Under each section, in order to overcome an objection to confirmation, an individual must pay all claims in full or commit all of the debtor's "projected disposable income." In order to determine "projected disposable income," both sections 1325 and 1129 incorporate § 707(b)(2). That is, as noted above, under § 707(b)(2) a debtor is entitled to claim as an expense all actual monthly housing mortgage payments without the limitation of reasonableness. Thus it follows that when determining "whether the debtor has a like-lihood of sufficient future income to fund a Chapter 11, 12, or 13 plan which would pay a substan-tial portion of the unsecured claims . . . ." the court may not consider in that analysis the reason-ableness of payments on a mortgage.

    The only other Price factor theoretically in play in the present case is whether the "proposed family budget is excessive or extravagant". Of course, the United States Trustee's focus is on the part of the budget that involves the primary [**19] residence expenses the bulk of which is the mortgage payment. So, in at least one sense, we are back to the core issue of whether that can be considered under the new § 707(b)(3) given the policy decisions Congress made in § 707(b)(2). As-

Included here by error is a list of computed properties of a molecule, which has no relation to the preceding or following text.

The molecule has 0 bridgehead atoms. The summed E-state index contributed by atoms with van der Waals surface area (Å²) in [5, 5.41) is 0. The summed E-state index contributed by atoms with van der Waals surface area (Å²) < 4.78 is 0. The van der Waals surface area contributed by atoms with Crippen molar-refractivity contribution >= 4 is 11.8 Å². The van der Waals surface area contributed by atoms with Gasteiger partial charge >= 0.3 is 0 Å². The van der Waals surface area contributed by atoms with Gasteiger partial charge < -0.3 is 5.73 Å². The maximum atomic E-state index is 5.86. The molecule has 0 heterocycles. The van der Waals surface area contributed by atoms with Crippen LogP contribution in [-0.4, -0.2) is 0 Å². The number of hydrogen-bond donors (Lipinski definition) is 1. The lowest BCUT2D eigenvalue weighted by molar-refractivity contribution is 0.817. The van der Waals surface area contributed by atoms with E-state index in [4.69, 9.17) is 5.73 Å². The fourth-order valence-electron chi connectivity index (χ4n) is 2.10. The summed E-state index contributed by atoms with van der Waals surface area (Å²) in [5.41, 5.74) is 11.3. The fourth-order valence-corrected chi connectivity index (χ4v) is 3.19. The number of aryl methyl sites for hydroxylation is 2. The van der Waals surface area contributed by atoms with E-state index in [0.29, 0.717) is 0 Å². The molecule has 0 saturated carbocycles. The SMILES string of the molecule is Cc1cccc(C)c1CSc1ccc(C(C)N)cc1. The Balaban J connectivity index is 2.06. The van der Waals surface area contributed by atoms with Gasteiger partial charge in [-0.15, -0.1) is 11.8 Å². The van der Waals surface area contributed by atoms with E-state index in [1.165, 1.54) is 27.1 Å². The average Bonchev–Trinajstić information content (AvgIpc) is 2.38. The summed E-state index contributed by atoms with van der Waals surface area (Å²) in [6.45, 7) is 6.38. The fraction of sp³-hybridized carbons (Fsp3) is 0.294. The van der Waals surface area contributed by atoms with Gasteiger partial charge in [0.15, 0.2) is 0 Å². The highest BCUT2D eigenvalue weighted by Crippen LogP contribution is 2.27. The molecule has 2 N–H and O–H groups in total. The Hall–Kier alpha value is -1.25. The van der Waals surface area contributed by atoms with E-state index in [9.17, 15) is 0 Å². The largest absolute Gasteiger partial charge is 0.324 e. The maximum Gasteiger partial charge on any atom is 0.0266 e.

Page 8 399 B.R. 72, *; 2008 Bankr. LEXIS 3787, ** suming that the size of the mortgage payment can be [*80] considered notwithstanding § 707(b)(2), the Court is comfortable in concluding that the mortgage payment in this case is neither sufficiently excessive nor extravagant as to warrant dismissal on a totality of the circumstances ba-sis under § 707(b)(3).


    For the foregoing reasons, the motion to dismiss brought by the United States Trustee under 11 U.S.C. § 707(b)(3) is denied.


    DATED: DEC - 8 2008

    /s/ Peter W. Bowie
    PETER W. BOWIE, Chief Judge
    United States Bankruptcy Court
  4. cgrl2005

    cgrl2005 LoanSafe Member